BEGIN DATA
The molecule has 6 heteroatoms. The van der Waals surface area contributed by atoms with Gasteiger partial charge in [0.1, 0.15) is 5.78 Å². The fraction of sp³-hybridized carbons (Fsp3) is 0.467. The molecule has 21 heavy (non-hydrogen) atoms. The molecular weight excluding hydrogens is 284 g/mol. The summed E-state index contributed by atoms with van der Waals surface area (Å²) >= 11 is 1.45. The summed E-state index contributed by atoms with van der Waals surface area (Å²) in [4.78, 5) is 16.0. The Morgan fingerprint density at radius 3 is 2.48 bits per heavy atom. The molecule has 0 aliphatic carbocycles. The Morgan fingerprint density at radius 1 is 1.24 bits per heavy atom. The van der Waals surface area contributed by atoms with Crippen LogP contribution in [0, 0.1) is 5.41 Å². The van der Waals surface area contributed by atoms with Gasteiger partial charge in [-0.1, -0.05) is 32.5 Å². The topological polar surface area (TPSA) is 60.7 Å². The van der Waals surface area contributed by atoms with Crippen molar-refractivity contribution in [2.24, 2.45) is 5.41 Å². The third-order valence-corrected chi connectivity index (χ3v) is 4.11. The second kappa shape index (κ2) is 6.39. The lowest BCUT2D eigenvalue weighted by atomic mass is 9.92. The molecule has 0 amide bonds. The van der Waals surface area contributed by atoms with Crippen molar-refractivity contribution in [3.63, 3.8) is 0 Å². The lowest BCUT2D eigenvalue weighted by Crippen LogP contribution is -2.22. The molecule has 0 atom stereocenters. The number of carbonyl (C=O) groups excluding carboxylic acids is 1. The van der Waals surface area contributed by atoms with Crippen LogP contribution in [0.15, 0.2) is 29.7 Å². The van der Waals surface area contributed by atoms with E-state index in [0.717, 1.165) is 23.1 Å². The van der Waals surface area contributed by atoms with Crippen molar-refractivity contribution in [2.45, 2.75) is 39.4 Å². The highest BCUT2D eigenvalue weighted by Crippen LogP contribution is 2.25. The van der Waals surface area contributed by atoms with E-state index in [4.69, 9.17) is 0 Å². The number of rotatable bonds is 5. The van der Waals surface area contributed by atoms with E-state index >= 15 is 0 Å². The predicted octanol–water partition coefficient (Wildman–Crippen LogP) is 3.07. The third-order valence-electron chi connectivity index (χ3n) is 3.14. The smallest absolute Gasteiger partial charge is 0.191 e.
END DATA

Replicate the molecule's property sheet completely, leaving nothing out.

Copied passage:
The molecule has 6 heteroatoms. The van der Waals surface area contributed by atoms with Gasteiger partial charge in [0.1, 0.15) is 5.78 Å². The fraction of sp³-hybridized carbons (Fsp3) is 0.467. The molecule has 21 heavy (non-hydrogen) atoms. The molecular weight excluding hydrogens is 284 g/mol. The summed E-state index contributed by atoms with van der Waals surface area (Å²) >= 11 is 1.45. The summed E-state index contributed by atoms with van der Waals surface area (Å²) in [4.78, 5) is 16.0. The Morgan fingerprint density at radius 3 is 2.48 bits per heavy atom. The molecule has 0 aliphatic carbocycles. The Morgan fingerprint density at radius 1 is 1.24 bits per heavy atom. The van der Waals surface area contributed by atoms with Crippen LogP contribution in [0, 0.1) is 5.41 Å². The van der Waals surface area contributed by atoms with Gasteiger partial charge in [-0.1, -0.05) is 32.5 Å². The topological polar surface area (TPSA) is 60.7 Å². The van der Waals surface area contributed by atoms with Crippen molar-refractivity contribution in [2.24, 2.45) is 5.41 Å². The third-order valence-corrected chi connectivity index (χ3v) is 4.11. The second kappa shape index (κ2) is 6.39. The lowest BCUT2D eigenvalue weighted by atomic mass is 9.92. The molecule has 0 amide bonds. The van der Waals surface area contributed by atoms with Crippen molar-refractivity contribution in [3.63, 3.8) is 0 Å². The lowest BCUT2D eigenvalue weighted by Crippen LogP contribution is -2.22. The molecule has 0 atom stereocenters. The number of carbonyl (C=O) groups excluding carboxylic acids is 1. The van der Waals surface area contributed by atoms with Crippen LogP contribution in [0.15, 0.2) is 29.7 Å². The van der Waals surface area contributed by atoms with E-state index in [0.717, 1.165) is 23.1 Å². The van der Waals surface area contributed by atoms with Crippen molar-refractivity contribution in [2.45, 2.75) is 39.4 Å². The highest BCUT2D eigenvalue weighted by Crippen LogP contribution is 2.25. The van der Waals surface area contributed by atoms with E-state index in [4.69, 9.17) is 0 Å². The number of rotatable bonds is 5. The van der Waals surface area contributed by atoms with E-state index >= 15 is 0 Å². The predicted octanol–water partition coefficient (Wildman–Crippen LogP) is 3.07. The third-order valence-electron chi connectivity index (χ3n) is 3.14. The smallest absolute Gasteiger partial charge is 0.191 e.